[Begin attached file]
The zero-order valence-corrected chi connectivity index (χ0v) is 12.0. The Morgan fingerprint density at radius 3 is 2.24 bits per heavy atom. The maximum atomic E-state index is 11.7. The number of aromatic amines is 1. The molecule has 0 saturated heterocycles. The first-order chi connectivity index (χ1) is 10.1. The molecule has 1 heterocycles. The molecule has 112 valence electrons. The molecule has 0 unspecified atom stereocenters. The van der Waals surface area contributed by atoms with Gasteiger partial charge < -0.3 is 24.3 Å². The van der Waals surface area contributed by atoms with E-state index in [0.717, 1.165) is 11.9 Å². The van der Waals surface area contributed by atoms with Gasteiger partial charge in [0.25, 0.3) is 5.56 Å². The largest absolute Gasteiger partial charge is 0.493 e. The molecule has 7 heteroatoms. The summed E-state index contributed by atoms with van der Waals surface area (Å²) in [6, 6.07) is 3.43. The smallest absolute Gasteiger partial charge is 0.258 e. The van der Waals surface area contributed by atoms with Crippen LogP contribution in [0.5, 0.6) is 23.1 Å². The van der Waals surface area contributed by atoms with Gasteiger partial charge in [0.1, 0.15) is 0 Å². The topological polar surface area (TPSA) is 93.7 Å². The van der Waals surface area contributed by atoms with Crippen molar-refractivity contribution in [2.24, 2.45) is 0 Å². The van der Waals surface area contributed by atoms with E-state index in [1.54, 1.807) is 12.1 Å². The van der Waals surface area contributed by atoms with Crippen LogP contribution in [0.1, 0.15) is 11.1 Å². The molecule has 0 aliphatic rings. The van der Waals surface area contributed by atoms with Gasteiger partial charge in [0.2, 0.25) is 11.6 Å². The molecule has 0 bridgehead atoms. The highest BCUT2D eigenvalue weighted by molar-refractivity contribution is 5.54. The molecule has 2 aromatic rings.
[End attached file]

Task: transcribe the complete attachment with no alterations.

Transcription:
The zero-order valence-corrected chi connectivity index (χ0v) is 12.0. The Morgan fingerprint density at radius 3 is 2.24 bits per heavy atom. The maximum atomic E-state index is 11.7. The number of aromatic amines is 1. The molecule has 0 saturated heterocycles. The first-order chi connectivity index (χ1) is 10.1. The molecule has 1 heterocycles. The molecule has 112 valence electrons. The molecule has 0 unspecified atom stereocenters. The van der Waals surface area contributed by atoms with Gasteiger partial charge < -0.3 is 24.3 Å². The van der Waals surface area contributed by atoms with E-state index in [0.717, 1.165) is 11.9 Å². The van der Waals surface area contributed by atoms with Gasteiger partial charge in [0.25, 0.3) is 5.56 Å². The largest absolute Gasteiger partial charge is 0.493 e. The molecule has 7 heteroatoms. The summed E-state index contributed by atoms with van der Waals surface area (Å²) in [6, 6.07) is 3.43. The smallest absolute Gasteiger partial charge is 0.258 e. The van der Waals surface area contributed by atoms with Crippen LogP contribution in [0.5, 0.6) is 23.1 Å². The van der Waals surface area contributed by atoms with Gasteiger partial charge in [0.1, 0.15) is 0 Å². The topological polar surface area (TPSA) is 93.7 Å². The van der Waals surface area contributed by atoms with Crippen molar-refractivity contribution in [2.24, 2.45) is 0 Å². The van der Waals surface area contributed by atoms with E-state index in [1.54, 1.807) is 12.1 Å². The van der Waals surface area contributed by atoms with Crippen LogP contribution in [0.1, 0.15) is 11.1 Å². The molecule has 0 aliphatic rings. The van der Waals surface area contributed by atoms with Gasteiger partial charge in [0.2, 0.25) is 11.6 Å². The molecule has 0 bridgehead atoms. The highest BCUT2D eigenvalue weighted by molar-refractivity contribution is 5.54. The molecule has 2 aromatic rings.